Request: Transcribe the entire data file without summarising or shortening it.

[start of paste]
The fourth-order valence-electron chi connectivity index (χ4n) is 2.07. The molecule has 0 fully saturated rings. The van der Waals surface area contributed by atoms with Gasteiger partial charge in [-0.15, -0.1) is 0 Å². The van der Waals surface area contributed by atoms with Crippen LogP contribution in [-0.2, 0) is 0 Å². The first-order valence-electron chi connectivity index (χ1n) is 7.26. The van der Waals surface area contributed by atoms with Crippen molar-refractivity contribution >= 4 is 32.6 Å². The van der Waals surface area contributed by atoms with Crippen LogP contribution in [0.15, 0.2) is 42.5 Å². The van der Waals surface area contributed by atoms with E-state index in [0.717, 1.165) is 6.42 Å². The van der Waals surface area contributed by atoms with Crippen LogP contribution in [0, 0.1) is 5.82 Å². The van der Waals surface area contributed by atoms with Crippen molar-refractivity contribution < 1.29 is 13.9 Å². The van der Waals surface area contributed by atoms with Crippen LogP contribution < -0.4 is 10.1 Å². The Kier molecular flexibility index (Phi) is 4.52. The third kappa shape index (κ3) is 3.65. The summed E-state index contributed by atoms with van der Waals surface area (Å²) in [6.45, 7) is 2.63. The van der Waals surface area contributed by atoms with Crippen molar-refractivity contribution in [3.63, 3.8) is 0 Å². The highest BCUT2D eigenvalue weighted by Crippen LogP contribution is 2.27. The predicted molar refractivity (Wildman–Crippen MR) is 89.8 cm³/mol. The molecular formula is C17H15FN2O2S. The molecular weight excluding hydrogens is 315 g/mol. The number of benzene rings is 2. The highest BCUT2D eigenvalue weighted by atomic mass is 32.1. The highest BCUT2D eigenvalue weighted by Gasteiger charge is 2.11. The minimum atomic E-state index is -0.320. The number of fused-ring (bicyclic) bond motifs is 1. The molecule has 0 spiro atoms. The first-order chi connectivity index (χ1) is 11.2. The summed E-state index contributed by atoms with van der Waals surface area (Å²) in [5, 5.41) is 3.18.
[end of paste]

The fourth-order valence-electron chi connectivity index (χ4n) is 2.07. The molecule has 0 fully saturated rings. The van der Waals surface area contributed by atoms with Gasteiger partial charge in [-0.15, -0.1) is 0 Å². The van der Waals surface area contributed by atoms with Crippen LogP contribution in [-0.2, 0) is 0 Å². The first-order valence-electron chi connectivity index (χ1n) is 7.26. The van der Waals surface area contributed by atoms with Crippen molar-refractivity contribution >= 4 is 32.6 Å². The van der Waals surface area contributed by atoms with Crippen LogP contribution in [0.15, 0.2) is 42.5 Å². The van der Waals surface area contributed by atoms with E-state index in [0.717, 1.165) is 6.42 Å². The van der Waals surface area contributed by atoms with Crippen LogP contribution in [0, 0.1) is 5.82 Å². The van der Waals surface area contributed by atoms with Crippen molar-refractivity contribution < 1.29 is 13.9 Å². The van der Waals surface area contributed by atoms with Crippen LogP contribution < -0.4 is 10.1 Å². The Kier molecular flexibility index (Phi) is 4.52. The third kappa shape index (κ3) is 3.65. The summed E-state index contributed by atoms with van der Waals surface area (Å²) in [6.45, 7) is 2.63. The van der Waals surface area contributed by atoms with Crippen molar-refractivity contribution in [3.63, 3.8) is 0 Å². The highest BCUT2D eigenvalue weighted by Crippen LogP contribution is 2.27. The predicted molar refractivity (Wildman–Crippen MR) is 89.8 cm³/mol. The molecular formula is C17H15FN2O2S. The molecular weight excluding hydrogens is 315 g/mol. The number of benzene rings is 2. The highest BCUT2D eigenvalue weighted by atomic mass is 32.1. The highest BCUT2D eigenvalue weighted by Gasteiger charge is 2.11. The minimum atomic E-state index is -0.320. The number of fused-ring (bicyclic) bond motifs is 1. The molecule has 0 spiro atoms. The first-order chi connectivity index (χ1) is 11.2. The summed E-state index contributed by atoms with van der Waals surface area (Å²) in [5, 5.41) is 3.18.